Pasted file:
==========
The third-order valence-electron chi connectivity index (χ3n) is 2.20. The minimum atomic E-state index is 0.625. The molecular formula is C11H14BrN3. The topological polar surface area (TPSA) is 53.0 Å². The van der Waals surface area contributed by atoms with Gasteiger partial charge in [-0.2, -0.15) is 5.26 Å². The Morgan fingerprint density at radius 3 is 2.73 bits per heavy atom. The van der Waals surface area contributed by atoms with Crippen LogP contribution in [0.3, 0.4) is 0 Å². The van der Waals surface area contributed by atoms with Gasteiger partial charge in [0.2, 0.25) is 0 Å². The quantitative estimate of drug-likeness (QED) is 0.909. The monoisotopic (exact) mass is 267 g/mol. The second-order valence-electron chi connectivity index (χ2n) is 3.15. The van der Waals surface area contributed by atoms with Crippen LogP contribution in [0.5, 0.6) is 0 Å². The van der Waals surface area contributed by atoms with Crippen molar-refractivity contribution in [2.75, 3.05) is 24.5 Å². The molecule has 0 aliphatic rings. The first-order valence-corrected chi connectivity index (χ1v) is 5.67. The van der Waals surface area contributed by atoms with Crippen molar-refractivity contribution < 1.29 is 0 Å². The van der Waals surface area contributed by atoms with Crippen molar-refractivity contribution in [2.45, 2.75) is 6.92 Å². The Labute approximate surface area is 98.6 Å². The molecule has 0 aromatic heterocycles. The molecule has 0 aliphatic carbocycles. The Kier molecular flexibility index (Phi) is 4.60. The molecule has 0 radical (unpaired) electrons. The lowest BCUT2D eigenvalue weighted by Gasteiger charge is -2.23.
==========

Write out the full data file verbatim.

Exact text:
The third-order valence-electron chi connectivity index (χ3n) is 2.20. The minimum atomic E-state index is 0.625. The molecular formula is C11H14BrN3. The topological polar surface area (TPSA) is 53.0 Å². The van der Waals surface area contributed by atoms with Gasteiger partial charge in [-0.2, -0.15) is 5.26 Å². The Morgan fingerprint density at radius 3 is 2.73 bits per heavy atom. The van der Waals surface area contributed by atoms with Crippen LogP contribution in [0.3, 0.4) is 0 Å². The van der Waals surface area contributed by atoms with Gasteiger partial charge in [0.2, 0.25) is 0 Å². The quantitative estimate of drug-likeness (QED) is 0.909. The monoisotopic (exact) mass is 267 g/mol. The second-order valence-electron chi connectivity index (χ2n) is 3.15. The van der Waals surface area contributed by atoms with Crippen LogP contribution in [0.5, 0.6) is 0 Å². The van der Waals surface area contributed by atoms with Crippen molar-refractivity contribution in [2.75, 3.05) is 24.5 Å². The molecule has 0 aliphatic rings. The first-order valence-corrected chi connectivity index (χ1v) is 5.67. The van der Waals surface area contributed by atoms with Crippen molar-refractivity contribution < 1.29 is 0 Å². The van der Waals surface area contributed by atoms with Crippen molar-refractivity contribution in [2.45, 2.75) is 6.92 Å². The Labute approximate surface area is 98.6 Å². The molecule has 0 aromatic heterocycles. The molecule has 0 aliphatic carbocycles. The Kier molecular flexibility index (Phi) is 4.60. The molecule has 0 radical (unpaired) electrons. The lowest BCUT2D eigenvalue weighted by Gasteiger charge is -2.23.